Ignorance of these facts is not strength, and freedom is not slavery. Florida editorial boards are at war with the right of Florida families to exercise autonomy in education. Will Florida editorial boards always be at war with Florida families?

5 COMMENTS

  1. No. They just see the hypocrisy of handcuffing our public schools with bureaucratic regulations and ridiculous testing and paying for private school education on the public dime with not a single ounce of state accountability.

    They also see that we have a state constitution which forbids creating parallel systems of public education.

    Remember this. Your side will not always be in control in the legislature. I dream of the day when traditional public schools are treated as generously as voucher schools are now.

  2. So my mother taught me better than to argue with teachers but I will point out that FL district schools are funded on a higher per pupil basis than the private choice programs. On the “accountability” front I agree that rules and regulations are a deeply suboptimal form of accountability. The ability to walk away is a far more meaningful form of accountability and delightfully requires little in the way of central planning. District teachers would find allies in the choice camp for deregulation because choice is a necessary prerequisite.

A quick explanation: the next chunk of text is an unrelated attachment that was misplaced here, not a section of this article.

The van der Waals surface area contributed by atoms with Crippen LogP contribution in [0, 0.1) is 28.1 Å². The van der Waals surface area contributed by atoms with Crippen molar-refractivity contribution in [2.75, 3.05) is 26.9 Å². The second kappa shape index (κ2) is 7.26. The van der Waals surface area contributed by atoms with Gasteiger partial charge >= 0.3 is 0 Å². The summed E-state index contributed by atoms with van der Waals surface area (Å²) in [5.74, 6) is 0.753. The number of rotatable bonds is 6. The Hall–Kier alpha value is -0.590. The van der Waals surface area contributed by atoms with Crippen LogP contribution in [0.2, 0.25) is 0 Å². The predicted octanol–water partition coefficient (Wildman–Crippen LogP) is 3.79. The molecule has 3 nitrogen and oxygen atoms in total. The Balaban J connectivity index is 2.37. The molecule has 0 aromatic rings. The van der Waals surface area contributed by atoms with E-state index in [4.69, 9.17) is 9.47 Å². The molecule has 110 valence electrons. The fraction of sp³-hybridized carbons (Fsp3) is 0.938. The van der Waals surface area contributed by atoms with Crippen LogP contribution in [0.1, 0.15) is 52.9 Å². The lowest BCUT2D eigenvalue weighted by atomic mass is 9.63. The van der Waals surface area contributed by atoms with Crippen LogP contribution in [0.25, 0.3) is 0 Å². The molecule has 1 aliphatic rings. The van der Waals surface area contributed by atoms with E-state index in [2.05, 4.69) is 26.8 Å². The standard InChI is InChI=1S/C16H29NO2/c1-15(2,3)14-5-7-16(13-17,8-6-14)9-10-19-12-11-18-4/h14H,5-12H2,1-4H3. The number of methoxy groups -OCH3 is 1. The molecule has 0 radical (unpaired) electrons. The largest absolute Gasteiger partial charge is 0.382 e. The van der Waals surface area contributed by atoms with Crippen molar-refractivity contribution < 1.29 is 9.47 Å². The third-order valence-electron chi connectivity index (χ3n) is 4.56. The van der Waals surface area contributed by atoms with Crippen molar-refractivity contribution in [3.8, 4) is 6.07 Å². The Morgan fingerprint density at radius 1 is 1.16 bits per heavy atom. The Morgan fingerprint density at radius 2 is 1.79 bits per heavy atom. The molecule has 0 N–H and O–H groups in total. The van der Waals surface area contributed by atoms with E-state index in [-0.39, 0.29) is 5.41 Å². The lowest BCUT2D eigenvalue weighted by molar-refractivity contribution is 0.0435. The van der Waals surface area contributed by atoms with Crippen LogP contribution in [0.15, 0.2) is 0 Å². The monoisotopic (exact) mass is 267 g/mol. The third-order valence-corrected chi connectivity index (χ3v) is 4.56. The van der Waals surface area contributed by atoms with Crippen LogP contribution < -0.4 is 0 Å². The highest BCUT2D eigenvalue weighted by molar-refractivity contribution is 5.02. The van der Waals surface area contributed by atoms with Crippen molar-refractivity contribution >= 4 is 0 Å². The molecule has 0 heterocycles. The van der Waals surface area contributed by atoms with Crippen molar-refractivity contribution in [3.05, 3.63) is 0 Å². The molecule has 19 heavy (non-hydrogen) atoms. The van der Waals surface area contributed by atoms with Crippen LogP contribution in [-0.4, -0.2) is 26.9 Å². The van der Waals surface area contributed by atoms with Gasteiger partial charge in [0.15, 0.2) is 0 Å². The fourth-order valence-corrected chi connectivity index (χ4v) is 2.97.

• So basically district schools face 2 forms of accountability: parents can walk away from them AND they are forced to deal with voluminous regulations and tests. That’s correct, isn’t it? Voucher schools don’t face that.

      And I’m not sure why you are saying that district schools are funded on a higher per pupil basis than voucher schools. I didn’t even imply the opposite. However, since you raise the point, I’d counter that district schools have to provide busing and so many more services on limited money. How many voucher schools provide busing? And district schools offer an array of activities that are just expected by society – sports, drama, band, etc. All of those things cost money and district schools do it for not much more than voucher schools get for each voucher student.